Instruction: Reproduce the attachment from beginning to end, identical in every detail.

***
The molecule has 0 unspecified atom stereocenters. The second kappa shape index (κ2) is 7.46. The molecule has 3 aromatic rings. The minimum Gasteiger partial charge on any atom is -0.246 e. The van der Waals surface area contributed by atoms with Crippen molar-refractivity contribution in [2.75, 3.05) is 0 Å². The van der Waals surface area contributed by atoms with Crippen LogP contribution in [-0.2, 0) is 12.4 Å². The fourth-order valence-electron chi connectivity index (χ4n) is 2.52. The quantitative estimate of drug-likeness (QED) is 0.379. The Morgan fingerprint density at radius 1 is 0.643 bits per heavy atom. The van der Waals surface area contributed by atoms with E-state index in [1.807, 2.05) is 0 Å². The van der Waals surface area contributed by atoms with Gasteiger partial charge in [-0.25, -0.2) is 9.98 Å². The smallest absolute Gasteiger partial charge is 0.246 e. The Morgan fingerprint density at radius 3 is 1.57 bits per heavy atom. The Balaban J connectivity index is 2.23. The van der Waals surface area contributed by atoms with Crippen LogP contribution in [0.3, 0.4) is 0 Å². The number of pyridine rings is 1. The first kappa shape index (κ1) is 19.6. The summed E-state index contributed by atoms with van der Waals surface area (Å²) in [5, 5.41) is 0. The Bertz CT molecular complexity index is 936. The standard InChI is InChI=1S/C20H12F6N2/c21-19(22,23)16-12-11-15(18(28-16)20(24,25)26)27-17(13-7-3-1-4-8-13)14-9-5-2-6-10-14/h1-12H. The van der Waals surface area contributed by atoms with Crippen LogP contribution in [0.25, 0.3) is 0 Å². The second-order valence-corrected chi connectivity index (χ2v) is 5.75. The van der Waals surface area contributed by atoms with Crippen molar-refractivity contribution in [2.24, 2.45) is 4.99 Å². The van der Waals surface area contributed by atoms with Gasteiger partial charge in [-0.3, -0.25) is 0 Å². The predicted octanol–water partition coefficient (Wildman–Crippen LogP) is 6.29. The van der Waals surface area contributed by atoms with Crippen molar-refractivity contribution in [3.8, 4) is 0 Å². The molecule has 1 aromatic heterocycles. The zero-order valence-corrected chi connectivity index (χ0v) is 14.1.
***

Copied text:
The molecule has 0 unspecified atom stereocenters. The second kappa shape index (κ2) is 7.46. The molecule has 3 aromatic rings. The minimum Gasteiger partial charge on any atom is -0.246 e. The van der Waals surface area contributed by atoms with Crippen molar-refractivity contribution in [2.75, 3.05) is 0 Å². The van der Waals surface area contributed by atoms with Crippen LogP contribution in [-0.2, 0) is 12.4 Å². The fourth-order valence-electron chi connectivity index (χ4n) is 2.52. The quantitative estimate of drug-likeness (QED) is 0.379. The Morgan fingerprint density at radius 1 is 0.643 bits per heavy atom. The van der Waals surface area contributed by atoms with E-state index in [1.807, 2.05) is 0 Å². The van der Waals surface area contributed by atoms with Gasteiger partial charge in [-0.25, -0.2) is 9.98 Å². The smallest absolute Gasteiger partial charge is 0.246 e. The Morgan fingerprint density at radius 3 is 1.57 bits per heavy atom. The Balaban J connectivity index is 2.23. The van der Waals surface area contributed by atoms with Crippen LogP contribution in [0.3, 0.4) is 0 Å². The number of pyridine rings is 1. The first kappa shape index (κ1) is 19.6. The summed E-state index contributed by atoms with van der Waals surface area (Å²) in [5, 5.41) is 0. The Bertz CT molecular complexity index is 936. The standard InChI is InChI=1S/C20H12F6N2/c21-19(22,23)16-12-11-15(18(28-16)20(24,25)26)27-17(13-7-3-1-4-8-13)14-9-5-2-6-10-14/h1-12H. The van der Waals surface area contributed by atoms with Crippen LogP contribution in [0.25, 0.3) is 0 Å². The second-order valence-corrected chi connectivity index (χ2v) is 5.75. The van der Waals surface area contributed by atoms with Crippen molar-refractivity contribution in [2.24, 2.45) is 4.99 Å². The van der Waals surface area contributed by atoms with Gasteiger partial charge in [-0.3, -0.25) is 0 Å². The predicted octanol–water partition coefficient (Wildman–Crippen LogP) is 6.29. The van der Waals surface area contributed by atoms with Crippen molar-refractivity contribution in [3.8, 4) is 0 Å². The molecule has 1 aromatic heterocycles. The zero-order valence-corrected chi connectivity index (χ0v) is 14.1.